Jimmy Carter Announces Guinea Worm Disease On The Brink Of Eradication (VIDEO)

WATCH: Jimmy Carter Announces Major Disease On The Brink Of Eradication

A painful and debilitating disease which dates back to ancient times is on the brink of eradication, former President Jimmy Carter announced on HuffPost Live Thursday. The latest provisional numbers for cases of Guinea worm disease have reached a historic low of 148 people worldwide in 2013.

President Carter, who turns 90 this year, told host Ahmed Shihab-Eldin, "I want to see Guinea worm eradicated during my lifetime and I'm sure we'll be successful."

President Carter and First Lady Rosalynn Carter founded the Carter Center in 1982 and in the mid-80s began an international campaign to target Guinea worm disease. In 1986, the number of cases was estimated to be 3.5 million, in 21 countries throughout Africa and Asia. By 2012, the number had been reduced by 99.9 percent with 542 cases reported in four endemic nations.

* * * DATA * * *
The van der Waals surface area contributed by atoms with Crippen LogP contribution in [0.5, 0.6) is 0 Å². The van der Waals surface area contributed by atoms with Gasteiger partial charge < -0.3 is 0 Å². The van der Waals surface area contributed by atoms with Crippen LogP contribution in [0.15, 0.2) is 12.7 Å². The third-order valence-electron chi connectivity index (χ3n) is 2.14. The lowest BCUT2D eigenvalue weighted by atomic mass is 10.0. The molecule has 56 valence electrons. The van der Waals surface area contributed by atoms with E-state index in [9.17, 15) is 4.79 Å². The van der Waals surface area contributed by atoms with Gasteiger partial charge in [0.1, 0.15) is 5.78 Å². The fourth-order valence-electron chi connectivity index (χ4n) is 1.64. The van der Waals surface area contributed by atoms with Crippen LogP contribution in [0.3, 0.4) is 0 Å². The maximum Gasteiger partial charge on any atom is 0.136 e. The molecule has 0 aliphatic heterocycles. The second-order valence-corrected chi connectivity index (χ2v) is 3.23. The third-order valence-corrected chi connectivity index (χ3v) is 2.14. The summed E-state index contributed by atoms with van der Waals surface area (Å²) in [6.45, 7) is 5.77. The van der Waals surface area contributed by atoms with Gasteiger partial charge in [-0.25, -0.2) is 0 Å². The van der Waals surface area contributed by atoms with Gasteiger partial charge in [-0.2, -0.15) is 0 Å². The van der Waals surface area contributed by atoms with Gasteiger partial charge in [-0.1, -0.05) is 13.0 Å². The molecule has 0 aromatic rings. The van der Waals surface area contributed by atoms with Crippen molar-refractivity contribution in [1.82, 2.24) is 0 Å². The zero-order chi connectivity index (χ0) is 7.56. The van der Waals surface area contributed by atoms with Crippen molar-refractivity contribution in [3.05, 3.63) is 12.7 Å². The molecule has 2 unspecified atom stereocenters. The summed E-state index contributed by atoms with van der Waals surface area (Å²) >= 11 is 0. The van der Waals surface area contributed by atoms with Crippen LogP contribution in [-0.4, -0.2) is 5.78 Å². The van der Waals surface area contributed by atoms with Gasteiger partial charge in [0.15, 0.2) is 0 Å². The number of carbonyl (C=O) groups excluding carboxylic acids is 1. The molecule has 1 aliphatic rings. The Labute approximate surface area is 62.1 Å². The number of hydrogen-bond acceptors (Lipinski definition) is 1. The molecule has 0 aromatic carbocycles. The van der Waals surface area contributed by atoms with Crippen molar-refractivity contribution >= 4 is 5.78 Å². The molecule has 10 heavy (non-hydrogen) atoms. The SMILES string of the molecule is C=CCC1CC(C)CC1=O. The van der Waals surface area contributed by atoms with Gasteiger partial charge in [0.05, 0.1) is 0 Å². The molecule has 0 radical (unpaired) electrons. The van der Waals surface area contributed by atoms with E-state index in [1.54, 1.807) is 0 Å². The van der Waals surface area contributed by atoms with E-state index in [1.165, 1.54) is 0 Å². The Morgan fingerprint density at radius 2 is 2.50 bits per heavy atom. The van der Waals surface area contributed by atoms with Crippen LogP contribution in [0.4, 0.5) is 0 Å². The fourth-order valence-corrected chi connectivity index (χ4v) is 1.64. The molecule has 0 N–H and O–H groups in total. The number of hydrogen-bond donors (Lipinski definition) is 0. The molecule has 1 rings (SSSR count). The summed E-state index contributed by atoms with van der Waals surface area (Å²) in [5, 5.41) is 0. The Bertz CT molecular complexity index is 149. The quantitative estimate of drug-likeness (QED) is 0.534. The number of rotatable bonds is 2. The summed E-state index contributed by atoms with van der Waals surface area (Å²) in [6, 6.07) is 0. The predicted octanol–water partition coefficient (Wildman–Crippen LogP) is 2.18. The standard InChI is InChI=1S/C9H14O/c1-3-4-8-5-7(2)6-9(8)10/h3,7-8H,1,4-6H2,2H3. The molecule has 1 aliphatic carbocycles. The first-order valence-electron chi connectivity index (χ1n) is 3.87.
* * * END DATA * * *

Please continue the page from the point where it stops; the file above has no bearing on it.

The disease is contracted when people consume stale or stagnant water that contains Guinea worm larvae. After a year, the worm proceeds to course its way through the body and emerges through a painful blister in the skin.

Guinea worm is on track to become the second human disease in history to be eradicated following smallpox, its last recorded case occurring in 1977.

Most of the remaining cases of Guinea worm disease are in South Sudan, the world’s youngest nation, which is now undergoing intense internal conflict. There were 113 cases reported in South Sudan, along with 14 in Chad, 11 in Mali and seven in Ethiopia.

President Carter spoke to the violence in South Sudan, saying, "The outbreak of violence is very serious. I understand though that the two major parties are negotiating every day in Addis Ababa in Ethiopia."

"My latest returns this morning are that they might be on the verge of a settlement of the conflict."

While noting that he "didn't anticipate this outbreak of internecine violence just within South Sudan" and that the U.S. "has not been as deeply involved in South Sudan as [it] should have been," President Carter looked to the future.

"My hope is that in the future we do have a peace agreement, negotiated primarily by Africans from East Africa, that the United States will move in again and have a much greater impact deliberately orchestrated from the White House and the State Department, both politically and economically, to help South Sudan stabilize itself and become economically viable," he said.

Watch the full interview below:

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